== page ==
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Trump’s Lawyers Want a Mistrial in His New York Civil Fraud Case

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NEW YORK — Lawyers for Donald Trump asked for a mistrial Wednesday in the New York civil fraud case that threatens the former president’s real estate empire. His team accuses the judge of tainting the proceedings with “tangible and overwhelming” bias.

In urging Judge Arthur Engoron to stop the case immediately, they argued he had irreparably harmed Trump's right to a fair trial through “astonishing departures from ordinary standards of impartiality." They cited his rulings against their client as well as the prominent role played by the judge's chief law clerk.

Engoron gave lawyers who are presenting New York Attorney General Letitia James’ lawsuit until Thursday to decide whether they will file a response before he rules.

Trump, the front-runner for the 2024 Republican presidential nomination, has long complained about Engoron, a Democrat. Trump was incensed by a gag order that judge imposed last month at the start of the trial and by a pretrial ruling that could force Trump to surrender control of some marquee properties.

Testifying last week, Trump assailed Engoron as an “extremely hostile” judge and the trial as “very unfair."

Trump’s lawyers compiled weeks of complaints into their 30-page court filing seeking a mistrial. “The only way to maintain public confidence in a truly independent and impartial judiciary and the rule of law is to bring these proceedings to an immediate halt,” they wrote.

Engoron mentioned the mistrial request only briefly in court Wednesday as defense lawyers continued calling witnesses.

James' office said in a statement that Trump was “trying to dismiss the truth and the facts, but the numbers and evidence don’t lie.” It said Trump “is now being held accountable for the years of fraud he committed and the incredible ways he lied to enrich himself and his family. He can keep trying to distract from his fraud, but the truth always comes out.”

James, a Democrat, alleges Trump, his company and top executives exaggerated his wealth by billions of dollars on his financial statements by inflating property values. The documents were given to banks, insurers and others to secure loans and make deals. James is seeking more than $300 million in what she says were ill-gotten gains. She wants the defendants, who include Trump sons Donald Jr. and Eric Trump, banned from doing business in New York.

Before the trial, Engoron ruled that Trump and other defendants committed fraud by exaggerating his net worth and the value of assets on his financial statements. The judge ordered that a receiver take control of some of Trump’s assets. An appeals court is keeping them in his control for now.

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Trump’s lawyers had suggested for weeks that they would ask for a mistrial, first raising the issue after the conservative news site Breitbart News published a citizen complaint in early November that accused Engoron’s chief law clerk, Allison Greenfield, of violating court rules by making monetary donations to Democratic causes. Many of those contributions were made when Greenfield, a Democrat, was running for a judicial position in 2022.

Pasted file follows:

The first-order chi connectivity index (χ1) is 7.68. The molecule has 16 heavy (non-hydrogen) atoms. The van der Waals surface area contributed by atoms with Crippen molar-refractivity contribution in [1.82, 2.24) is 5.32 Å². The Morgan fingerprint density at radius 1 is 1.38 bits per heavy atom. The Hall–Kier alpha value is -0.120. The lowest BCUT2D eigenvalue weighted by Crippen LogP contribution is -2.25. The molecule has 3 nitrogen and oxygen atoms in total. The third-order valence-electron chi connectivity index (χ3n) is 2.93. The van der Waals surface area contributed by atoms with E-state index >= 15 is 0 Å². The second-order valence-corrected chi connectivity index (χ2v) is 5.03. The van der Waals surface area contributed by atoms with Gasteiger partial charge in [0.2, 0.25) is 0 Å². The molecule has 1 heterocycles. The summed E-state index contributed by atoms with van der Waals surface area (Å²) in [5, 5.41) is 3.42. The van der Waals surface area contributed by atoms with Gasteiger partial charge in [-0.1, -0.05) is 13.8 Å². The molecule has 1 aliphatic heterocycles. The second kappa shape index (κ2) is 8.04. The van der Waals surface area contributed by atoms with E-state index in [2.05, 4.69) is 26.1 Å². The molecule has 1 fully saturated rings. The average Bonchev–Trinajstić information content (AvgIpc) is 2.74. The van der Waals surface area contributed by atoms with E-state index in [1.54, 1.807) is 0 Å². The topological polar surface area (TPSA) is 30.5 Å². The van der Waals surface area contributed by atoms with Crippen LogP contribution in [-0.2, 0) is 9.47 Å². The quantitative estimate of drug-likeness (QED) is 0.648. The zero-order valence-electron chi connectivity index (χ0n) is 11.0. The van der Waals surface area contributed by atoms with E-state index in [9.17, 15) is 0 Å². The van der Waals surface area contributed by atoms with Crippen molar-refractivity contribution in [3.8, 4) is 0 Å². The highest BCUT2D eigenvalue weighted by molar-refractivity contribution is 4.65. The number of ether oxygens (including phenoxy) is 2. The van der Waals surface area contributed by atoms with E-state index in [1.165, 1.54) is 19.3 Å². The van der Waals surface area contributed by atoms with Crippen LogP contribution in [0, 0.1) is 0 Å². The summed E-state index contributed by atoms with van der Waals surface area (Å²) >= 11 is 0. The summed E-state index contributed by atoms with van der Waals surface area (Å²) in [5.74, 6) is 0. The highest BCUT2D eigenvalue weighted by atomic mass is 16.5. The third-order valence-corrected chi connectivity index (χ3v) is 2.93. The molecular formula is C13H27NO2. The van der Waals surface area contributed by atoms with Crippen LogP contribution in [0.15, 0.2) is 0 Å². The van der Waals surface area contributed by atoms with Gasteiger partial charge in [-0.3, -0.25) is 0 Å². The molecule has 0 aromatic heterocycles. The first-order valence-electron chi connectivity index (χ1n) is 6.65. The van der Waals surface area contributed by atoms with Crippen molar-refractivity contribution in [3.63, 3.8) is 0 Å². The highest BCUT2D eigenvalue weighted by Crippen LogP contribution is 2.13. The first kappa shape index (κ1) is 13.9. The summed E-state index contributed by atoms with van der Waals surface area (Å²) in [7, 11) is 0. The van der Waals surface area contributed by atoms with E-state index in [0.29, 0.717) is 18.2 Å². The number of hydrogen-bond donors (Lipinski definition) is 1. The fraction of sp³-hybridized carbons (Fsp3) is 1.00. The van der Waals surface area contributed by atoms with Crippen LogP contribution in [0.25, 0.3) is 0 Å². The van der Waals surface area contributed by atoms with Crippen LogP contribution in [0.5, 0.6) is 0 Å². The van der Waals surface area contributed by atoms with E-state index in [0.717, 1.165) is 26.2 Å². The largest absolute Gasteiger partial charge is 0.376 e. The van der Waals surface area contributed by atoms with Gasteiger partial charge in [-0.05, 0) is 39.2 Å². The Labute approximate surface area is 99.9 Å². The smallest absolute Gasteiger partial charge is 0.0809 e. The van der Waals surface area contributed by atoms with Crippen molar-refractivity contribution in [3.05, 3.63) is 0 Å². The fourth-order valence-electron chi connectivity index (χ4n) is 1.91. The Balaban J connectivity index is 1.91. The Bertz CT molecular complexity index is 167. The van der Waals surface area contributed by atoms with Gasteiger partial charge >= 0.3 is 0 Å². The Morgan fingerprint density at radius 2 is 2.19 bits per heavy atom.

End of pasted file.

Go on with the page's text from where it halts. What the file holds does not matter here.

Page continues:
Greenfield, who sits alongside Engoron in the courtroom, has been a flashpoint since the trial started Oct. 2. Trump made a disparaging social media post about her on the trial’s second day, leading Engoron to impose a limited gag order barring participants in the case from smearing court staff.

Engoron fined Trump $15,000 for twice violating the order and expanded it on Nov. 3 to include Trump’s lawyers after they complained in court about Greenfield passing notes to Engoron. Trump lawyer Christopher Kise said he felt like he was “fighting two adversaries.” The judge said he had "an absolutely unfettered right” to her advice.

In their mistrial motion, Trump’s lawyers accused Engoron of letting Greenfield act as “a de facto co-judge,” and they questioned whether her political leanings were influencing what they perceived as a “demonstrable pro-Attorney General and antiTrump/big real estate bias.”

Trump’s lawyers complained that Engoron’s expanded gag order barring comments about Greenfield “interferes with counsel’s ability to zealously advocate for their clients.”

A spokesperson for the state’s court system declined comment on behalf of Engoron and Greenfield, citing "active, ongoing litigation.”

State ethics rules bar members of a judge’s staff from making more than $500 in political donations in a single year. There are exceptions when a staff member is running for a seat on the bench.

In that case, they are allowed to exceed the cap to purchase tickets to political events, as long as they do not buy more than more than two per event and the cost per ticket is not more than $250.

Greenfield ran for a civil court judgeship in Manhattan in 2022. Her contributions, which totaled more than $4,000 during that time, appear to have gone primarily to buy tickets to events hosted by local Democratic clubs.

Judicial candidates in New York are widely expected to attend those events, which are seen as helpful to getting the party’s endorsement. Legal experts say candidates have an ethical duty to pay to attend the events, rather than accept free tickets.

“If she hadn’t paid, that would be a problem,” said Jerry Goldfeder, a veteran New York election lawyer and director of Fordham Law School’s Voting Rights and Democracy Project.

Goldfeder said the defense’s allegations were “totally misplaced,” suggesting Trump’s legal team “either doesn’t understand the law or doesn’t care about it.”

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